Follow the most obvious path until it reaches a pair of minor summits ahead. Ignore your OS map and the rights of way indicated. Follow the main path as it flanks these minor summits to the right and then continue uphill towards a small rocky outcrop: Packet Stone. The views from the Stone are truly magnificent, ranging across the woods opposite with the Mynd plunging into the valley below to your left. Continue along this well worn path until it becomes a broad rutted track. As you proceed along here, there are views towards the Midland Gliding Club ahead.

Upon reaching the tarmac road, turn right walking as far as a small car park on the left and a few metres thereafter, locate the footpath on the left ascending to the domed summit of Pole Bank.

From Pole Bank there are superb views to the Stiperstones to the West. Descend along the same line (the Shropshire Way) until reaching a small post waymarked to Priory Bottom. Turn left down the narrow footpath and follow it until it feeds into a larger path/track coming in from the right. Descend past Priory Cottage (nothing but a derelict farm building) all the way down to Coates Farm. Turn right and then left along the tarmac lane, pass the bungalow and up the hill on a bridlepath to meet up with the Shropshire Way. The route is right now (after a brief excursion to the left before reaching a double stile which is not crossed). Follow the crest of the hill until it descends to meet up with the road to Bridges.

Past the Horseshoe Inn at Bridges turn right at the crossroads, pass the Youth Hostel and on to meet the continuation of the Shropshire Way on the left along the course of a beautiful stream tumbling over weirs and rocks. Reaching a RUPP, cross over and continue along the Shropshire Way to Ratlinghope and still following the stream until the stream is finally left behind at Lower Darnford. Here turn sharp left and then right across a field (Shropshire Way), then follow a waymark up a hill to the left. At the summit, the Port Way is reached. Turn right here and follow it all the way to an isolated tarmac lane. Turn right here then shortly on the left is a post signed to Shooting Box. Follow this well defined path for 800 metres to a small waymarked post and two paths leading in from the left. Ignore the first path coming in at a narrow angle and turn 90 degrees left down the Mott's Road and Jack Mytton Way. It is very important that you take the correct path here!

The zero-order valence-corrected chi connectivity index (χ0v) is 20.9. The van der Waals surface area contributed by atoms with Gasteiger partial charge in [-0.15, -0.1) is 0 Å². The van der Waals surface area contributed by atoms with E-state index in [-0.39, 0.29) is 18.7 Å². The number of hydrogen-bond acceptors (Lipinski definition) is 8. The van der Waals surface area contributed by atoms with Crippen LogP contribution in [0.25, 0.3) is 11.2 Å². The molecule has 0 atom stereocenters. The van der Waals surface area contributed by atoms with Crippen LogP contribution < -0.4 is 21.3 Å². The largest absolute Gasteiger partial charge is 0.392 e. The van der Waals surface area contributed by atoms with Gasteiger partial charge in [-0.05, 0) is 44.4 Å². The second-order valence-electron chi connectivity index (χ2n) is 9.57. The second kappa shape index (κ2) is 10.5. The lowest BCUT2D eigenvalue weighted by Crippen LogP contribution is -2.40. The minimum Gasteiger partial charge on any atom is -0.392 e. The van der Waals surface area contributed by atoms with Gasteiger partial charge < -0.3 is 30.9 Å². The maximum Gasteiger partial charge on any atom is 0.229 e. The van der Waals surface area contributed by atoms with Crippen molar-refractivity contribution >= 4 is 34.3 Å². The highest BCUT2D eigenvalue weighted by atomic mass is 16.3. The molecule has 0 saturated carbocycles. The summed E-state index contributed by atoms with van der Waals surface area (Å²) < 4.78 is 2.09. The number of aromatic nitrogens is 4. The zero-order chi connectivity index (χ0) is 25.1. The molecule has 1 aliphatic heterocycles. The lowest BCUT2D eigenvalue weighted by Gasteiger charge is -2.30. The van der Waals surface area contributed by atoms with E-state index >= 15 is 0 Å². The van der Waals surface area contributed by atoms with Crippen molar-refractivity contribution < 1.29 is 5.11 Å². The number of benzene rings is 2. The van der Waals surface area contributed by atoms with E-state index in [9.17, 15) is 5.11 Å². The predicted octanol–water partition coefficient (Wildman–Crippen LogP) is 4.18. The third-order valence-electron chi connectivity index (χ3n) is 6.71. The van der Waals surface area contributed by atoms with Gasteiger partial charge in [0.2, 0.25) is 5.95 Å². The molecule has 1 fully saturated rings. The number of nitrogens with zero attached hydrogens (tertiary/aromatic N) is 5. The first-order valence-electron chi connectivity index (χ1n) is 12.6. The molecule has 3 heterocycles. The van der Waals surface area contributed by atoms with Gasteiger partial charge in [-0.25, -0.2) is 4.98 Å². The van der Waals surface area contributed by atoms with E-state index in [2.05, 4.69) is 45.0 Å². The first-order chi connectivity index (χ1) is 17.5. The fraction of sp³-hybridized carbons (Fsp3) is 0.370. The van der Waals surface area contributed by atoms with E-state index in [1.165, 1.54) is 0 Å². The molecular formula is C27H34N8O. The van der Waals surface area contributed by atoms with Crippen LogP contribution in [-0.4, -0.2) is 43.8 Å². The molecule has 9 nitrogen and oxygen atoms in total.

Return down to Cardingmill Valley with some of the best views saved until last!

Other walks nearby

Walk 3308 Ragleth and the Long Mynd from Cardingmill Valleymod/hard11.0 miles
Walk 1374 Lightspout Waterfall and Pole Bank from Carding Milleasy/mod5.8 miles
Walk 1180 Pole Bank from Carding Mill, Long Myndmoderate6.5 miles
Walk 1409 Haddon Hill and Bodbury Hill from Carding Mill Valleyeasy/mod4.4 miles
Walk 1321 Caer Caradoc & Hope Bowder Hill from Church Strettonmoderate9.0 miles

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Shropshire Hills Walking

This AONB consists of a number of areas of hills centered on Church Stretton. The hills are known for the variety, extensive network of paths and wonderful scenery. The most popular hills are the Long Mynd but others including Wenlock Edge, the Stiperstones and those around Clun are also gaining in popularity. More Information